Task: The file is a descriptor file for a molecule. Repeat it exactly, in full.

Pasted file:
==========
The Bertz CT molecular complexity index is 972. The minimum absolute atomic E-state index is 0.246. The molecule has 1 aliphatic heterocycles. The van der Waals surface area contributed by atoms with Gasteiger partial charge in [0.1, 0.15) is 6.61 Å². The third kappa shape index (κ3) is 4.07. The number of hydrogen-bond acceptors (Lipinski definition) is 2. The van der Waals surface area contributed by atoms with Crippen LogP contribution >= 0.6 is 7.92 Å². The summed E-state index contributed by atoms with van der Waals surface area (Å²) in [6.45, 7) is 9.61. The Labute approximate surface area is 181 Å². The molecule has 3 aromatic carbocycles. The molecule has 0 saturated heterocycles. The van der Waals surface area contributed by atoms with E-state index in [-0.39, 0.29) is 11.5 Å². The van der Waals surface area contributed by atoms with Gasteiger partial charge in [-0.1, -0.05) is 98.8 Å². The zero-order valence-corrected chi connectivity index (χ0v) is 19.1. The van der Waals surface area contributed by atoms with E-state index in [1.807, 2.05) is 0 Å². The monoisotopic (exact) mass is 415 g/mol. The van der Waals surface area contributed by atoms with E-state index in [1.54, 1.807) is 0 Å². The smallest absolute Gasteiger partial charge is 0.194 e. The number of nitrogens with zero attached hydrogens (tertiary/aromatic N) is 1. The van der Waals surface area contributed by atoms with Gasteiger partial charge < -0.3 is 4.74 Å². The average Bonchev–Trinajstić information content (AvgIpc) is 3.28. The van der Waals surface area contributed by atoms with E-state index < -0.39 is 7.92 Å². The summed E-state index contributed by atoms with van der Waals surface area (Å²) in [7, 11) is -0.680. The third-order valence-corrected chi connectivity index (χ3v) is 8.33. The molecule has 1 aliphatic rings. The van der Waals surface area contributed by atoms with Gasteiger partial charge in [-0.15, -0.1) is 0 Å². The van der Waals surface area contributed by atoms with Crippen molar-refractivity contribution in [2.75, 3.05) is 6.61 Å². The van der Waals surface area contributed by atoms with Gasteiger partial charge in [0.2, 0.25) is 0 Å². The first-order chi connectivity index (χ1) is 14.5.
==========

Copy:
The Bertz CT molecular complexity index is 972. The minimum absolute atomic E-state index is 0.246. The molecule has 1 aliphatic heterocycles. The van der Waals surface area contributed by atoms with Gasteiger partial charge in [0.1, 0.15) is 6.61 Å². The third kappa shape index (κ3) is 4.07. The number of hydrogen-bond acceptors (Lipinski definition) is 2. The van der Waals surface area contributed by atoms with Crippen LogP contribution >= 0.6 is 7.92 Å². The summed E-state index contributed by atoms with van der Waals surface area (Å²) in [6.45, 7) is 9.61. The Labute approximate surface area is 181 Å². The molecule has 3 aromatic carbocycles. The molecule has 0 saturated heterocycles. The van der Waals surface area contributed by atoms with E-state index in [-0.39, 0.29) is 11.5 Å². The van der Waals surface area contributed by atoms with Gasteiger partial charge in [-0.1, -0.05) is 98.8 Å². The zero-order valence-corrected chi connectivity index (χ0v) is 19.1. The van der Waals surface area contributed by atoms with E-state index in [1.807, 2.05) is 0 Å². The monoisotopic (exact) mass is 415 g/mol. The van der Waals surface area contributed by atoms with E-state index in [1.54, 1.807) is 0 Å². The smallest absolute Gasteiger partial charge is 0.194 e. The number of nitrogens with zero attached hydrogens (tertiary/aromatic N) is 1. The van der Waals surface area contributed by atoms with Gasteiger partial charge < -0.3 is 4.74 Å². The average Bonchev–Trinajstić information content (AvgIpc) is 3.28. The van der Waals surface area contributed by atoms with E-state index < -0.39 is 7.92 Å². The summed E-state index contributed by atoms with van der Waals surface area (Å²) in [7, 11) is -0.680. The third-order valence-corrected chi connectivity index (χ3v) is 8.33. The molecule has 1 aliphatic rings. The van der Waals surface area contributed by atoms with Gasteiger partial charge in [-0.15, -0.1) is 0 Å². The van der Waals surface area contributed by atoms with Crippen molar-refractivity contribution in [2.75, 3.05) is 6.61 Å². The van der Waals surface area contributed by atoms with Gasteiger partial charge in [0.2, 0.25) is 0 Å². The first-order chi connectivity index (χ1) is 14.5.